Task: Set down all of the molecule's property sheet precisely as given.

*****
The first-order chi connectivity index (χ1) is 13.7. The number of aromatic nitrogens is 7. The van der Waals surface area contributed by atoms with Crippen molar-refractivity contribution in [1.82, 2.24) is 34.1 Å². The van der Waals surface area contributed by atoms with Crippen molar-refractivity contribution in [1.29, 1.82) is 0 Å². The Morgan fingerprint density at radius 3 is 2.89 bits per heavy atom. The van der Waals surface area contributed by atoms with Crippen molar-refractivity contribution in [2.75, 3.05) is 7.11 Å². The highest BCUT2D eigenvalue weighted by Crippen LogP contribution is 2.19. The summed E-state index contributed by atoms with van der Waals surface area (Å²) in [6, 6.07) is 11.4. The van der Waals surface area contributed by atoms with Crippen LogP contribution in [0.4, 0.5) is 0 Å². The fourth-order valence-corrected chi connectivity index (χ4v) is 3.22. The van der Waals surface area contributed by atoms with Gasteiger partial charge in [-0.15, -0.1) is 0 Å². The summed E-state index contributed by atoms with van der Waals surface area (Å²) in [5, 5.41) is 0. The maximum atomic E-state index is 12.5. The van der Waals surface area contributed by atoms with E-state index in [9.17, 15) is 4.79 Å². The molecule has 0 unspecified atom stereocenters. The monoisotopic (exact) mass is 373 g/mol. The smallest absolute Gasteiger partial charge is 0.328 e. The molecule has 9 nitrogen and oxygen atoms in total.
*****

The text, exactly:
The first-order chi connectivity index (χ1) is 13.7. The number of aromatic nitrogens is 7. The van der Waals surface area contributed by atoms with Crippen molar-refractivity contribution in [1.82, 2.24) is 34.1 Å². The van der Waals surface area contributed by atoms with Crippen molar-refractivity contribution in [1.29, 1.82) is 0 Å². The Morgan fingerprint density at radius 3 is 2.89 bits per heavy atom. The van der Waals surface area contributed by atoms with Crippen molar-refractivity contribution in [2.75, 3.05) is 7.11 Å². The highest BCUT2D eigenvalue weighted by Crippen LogP contribution is 2.19. The summed E-state index contributed by atoms with van der Waals surface area (Å²) in [6, 6.07) is 11.4. The van der Waals surface area contributed by atoms with Crippen LogP contribution in [0.4, 0.5) is 0 Å². The fourth-order valence-corrected chi connectivity index (χ4v) is 3.22. The van der Waals surface area contributed by atoms with Gasteiger partial charge in [-0.15, -0.1) is 0 Å². The summed E-state index contributed by atoms with van der Waals surface area (Å²) in [5, 5.41) is 0. The maximum atomic E-state index is 12.5. The van der Waals surface area contributed by atoms with E-state index in [9.17, 15) is 4.79 Å². The molecule has 0 unspecified atom stereocenters. The monoisotopic (exact) mass is 373 g/mol. The smallest absolute Gasteiger partial charge is 0.328 e. The molecule has 9 nitrogen and oxygen atoms in total.